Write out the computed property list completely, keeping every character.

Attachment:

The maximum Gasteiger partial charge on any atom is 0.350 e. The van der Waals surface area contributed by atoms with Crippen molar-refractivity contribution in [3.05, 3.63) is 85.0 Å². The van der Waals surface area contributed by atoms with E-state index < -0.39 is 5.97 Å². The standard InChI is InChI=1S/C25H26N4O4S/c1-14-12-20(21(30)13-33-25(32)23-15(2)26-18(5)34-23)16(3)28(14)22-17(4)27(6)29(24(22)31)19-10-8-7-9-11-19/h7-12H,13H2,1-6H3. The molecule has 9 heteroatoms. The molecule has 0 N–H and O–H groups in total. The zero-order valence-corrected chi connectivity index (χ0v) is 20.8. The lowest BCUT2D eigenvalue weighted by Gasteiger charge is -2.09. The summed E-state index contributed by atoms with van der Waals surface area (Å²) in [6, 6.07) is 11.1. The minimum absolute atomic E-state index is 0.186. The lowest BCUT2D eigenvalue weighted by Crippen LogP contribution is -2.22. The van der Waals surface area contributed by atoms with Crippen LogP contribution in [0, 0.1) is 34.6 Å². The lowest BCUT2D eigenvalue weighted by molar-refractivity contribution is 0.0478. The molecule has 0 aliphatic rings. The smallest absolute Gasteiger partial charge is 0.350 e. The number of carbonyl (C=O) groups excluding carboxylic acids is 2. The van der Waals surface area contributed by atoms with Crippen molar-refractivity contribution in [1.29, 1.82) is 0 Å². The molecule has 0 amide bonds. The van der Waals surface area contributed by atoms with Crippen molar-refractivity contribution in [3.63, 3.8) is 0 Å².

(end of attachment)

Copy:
The maximum Gasteiger partial charge on any atom is 0.350 e. The van der Waals surface area contributed by atoms with Crippen molar-refractivity contribution in [3.05, 3.63) is 85.0 Å². The van der Waals surface area contributed by atoms with E-state index < -0.39 is 5.97 Å². The standard InChI is InChI=1S/C25H26N4O4S/c1-14-12-20(21(30)13-33-25(32)23-15(2)26-18(5)34-23)16(3)28(14)22-17(4)27(6)29(24(22)31)19-10-8-7-9-11-19/h7-12H,13H2,1-6H3. The molecule has 9 heteroatoms. The molecule has 0 N–H and O–H groups in total. The zero-order valence-corrected chi connectivity index (χ0v) is 20.8. The lowest BCUT2D eigenvalue weighted by Gasteiger charge is -2.09. The summed E-state index contributed by atoms with van der Waals surface area (Å²) in [6, 6.07) is 11.1. The minimum absolute atomic E-state index is 0.186. The lowest BCUT2D eigenvalue weighted by Crippen LogP contribution is -2.22. The van der Waals surface area contributed by atoms with Crippen LogP contribution in [0, 0.1) is 34.6 Å². The lowest BCUT2D eigenvalue weighted by molar-refractivity contribution is 0.0478. The molecule has 0 aliphatic rings. The smallest absolute Gasteiger partial charge is 0.350 e. The number of carbonyl (C=O) groups excluding carboxylic acids is 2. The van der Waals surface area contributed by atoms with Crippen molar-refractivity contribution in [1.29, 1.82) is 0 Å². The molecule has 0 amide bonds. The van der Waals surface area contributed by atoms with Crippen molar-refractivity contribution in [3.63, 3.8) is 0 Å².